The moose calf survival rate before black bears were removed was about 30 percent, Keech said. In the five years following the bear removal, the survival rate increased to about 45 percent.
“That’s essentially what bears kill, calves up to two months of age,” Keech said.
It’s no mystery why bears and wolves kill moose calves.
“They kill them to eat them,” Van Ballenberghe said.
Biologists study calf kill sites and remains to determine what killed them. Scat, tracks, hair and wounding patterns are used to determine if it was a bear or wolf that killed the calf. Bears often scrape up dirt or tundra and bury the calf’s radio collar, while wolves often chew the collar and carry it away from the kill site.
“When you come back to a calf that’s been killed by a bear, it’s 90 percent consumed,” Keech said. “The only thing left is a little bit of hide, the hoof tips, the teeth and bits of skull.
“Generally that’s true with wolves, too,” he said.
Judging from a preliminary estimate this spring, it appears that black bears have rebounded and are just as plentiful now in the McGrath area as they were before the relocation program, Keech said. He is putting radio collars on 50 newborn moose calves this spring to do another mortality study to see if bears are killing as many moose calves as they were.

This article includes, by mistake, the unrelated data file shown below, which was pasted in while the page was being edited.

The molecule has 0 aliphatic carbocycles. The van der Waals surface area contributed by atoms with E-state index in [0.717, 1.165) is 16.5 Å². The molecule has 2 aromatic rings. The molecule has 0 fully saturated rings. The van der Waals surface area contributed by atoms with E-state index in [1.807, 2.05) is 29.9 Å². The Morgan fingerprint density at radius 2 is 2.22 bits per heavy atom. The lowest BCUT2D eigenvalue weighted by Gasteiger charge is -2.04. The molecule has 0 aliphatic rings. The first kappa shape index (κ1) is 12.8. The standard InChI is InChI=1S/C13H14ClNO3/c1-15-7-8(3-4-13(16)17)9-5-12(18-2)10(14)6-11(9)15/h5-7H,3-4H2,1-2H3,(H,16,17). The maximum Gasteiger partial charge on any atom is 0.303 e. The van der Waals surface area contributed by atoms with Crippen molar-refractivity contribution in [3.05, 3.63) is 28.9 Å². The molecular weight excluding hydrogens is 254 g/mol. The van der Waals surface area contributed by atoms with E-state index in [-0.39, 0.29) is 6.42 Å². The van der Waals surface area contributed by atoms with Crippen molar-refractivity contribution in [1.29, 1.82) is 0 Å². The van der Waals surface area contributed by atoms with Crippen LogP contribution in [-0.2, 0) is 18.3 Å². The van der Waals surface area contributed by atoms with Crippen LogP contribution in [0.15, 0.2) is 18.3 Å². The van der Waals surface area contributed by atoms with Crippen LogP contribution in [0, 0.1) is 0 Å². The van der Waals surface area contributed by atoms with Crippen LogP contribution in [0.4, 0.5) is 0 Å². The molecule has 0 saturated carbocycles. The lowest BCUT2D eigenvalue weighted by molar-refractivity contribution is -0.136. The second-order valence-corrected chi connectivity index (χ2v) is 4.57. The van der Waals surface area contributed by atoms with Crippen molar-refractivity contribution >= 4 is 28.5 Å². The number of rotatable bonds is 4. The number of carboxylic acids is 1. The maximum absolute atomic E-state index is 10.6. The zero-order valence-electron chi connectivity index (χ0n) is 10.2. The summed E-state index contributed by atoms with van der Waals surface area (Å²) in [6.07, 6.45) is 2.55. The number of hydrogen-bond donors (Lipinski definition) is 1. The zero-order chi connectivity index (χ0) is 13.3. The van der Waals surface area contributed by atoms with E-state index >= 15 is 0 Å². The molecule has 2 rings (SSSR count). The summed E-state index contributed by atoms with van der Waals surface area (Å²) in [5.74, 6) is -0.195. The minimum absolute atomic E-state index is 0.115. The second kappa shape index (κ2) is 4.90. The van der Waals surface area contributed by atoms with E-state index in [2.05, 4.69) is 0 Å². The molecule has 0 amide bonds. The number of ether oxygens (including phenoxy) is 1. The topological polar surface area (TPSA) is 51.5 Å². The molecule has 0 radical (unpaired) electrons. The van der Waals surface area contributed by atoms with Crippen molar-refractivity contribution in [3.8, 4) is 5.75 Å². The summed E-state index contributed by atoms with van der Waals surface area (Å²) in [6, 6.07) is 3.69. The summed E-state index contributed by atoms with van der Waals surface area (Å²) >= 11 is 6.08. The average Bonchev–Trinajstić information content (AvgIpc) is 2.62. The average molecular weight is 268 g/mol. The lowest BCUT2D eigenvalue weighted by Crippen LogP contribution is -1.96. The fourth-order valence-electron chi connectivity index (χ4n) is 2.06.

Of the 19 newborn moose calves Keech has collared this spring as part of a mortality study, two had died as of Friday. Both of those appeared to be killed by wolves.
Following their noses
On two occasions, Boertje has watched grizzly bears sniff out newborn moose calves from more than a mile away, “like a bloodhound.”
The first was in 1984. “I did a grizzly bear study and followed these two mating grizzly bears for 42 days in the spring,” Boertje said. “When they were mating, they were next to each other for 10 straight days in a very close area, less than an acre because the boar basically keeps the sow in a corral, so for a week or so they were not getting food.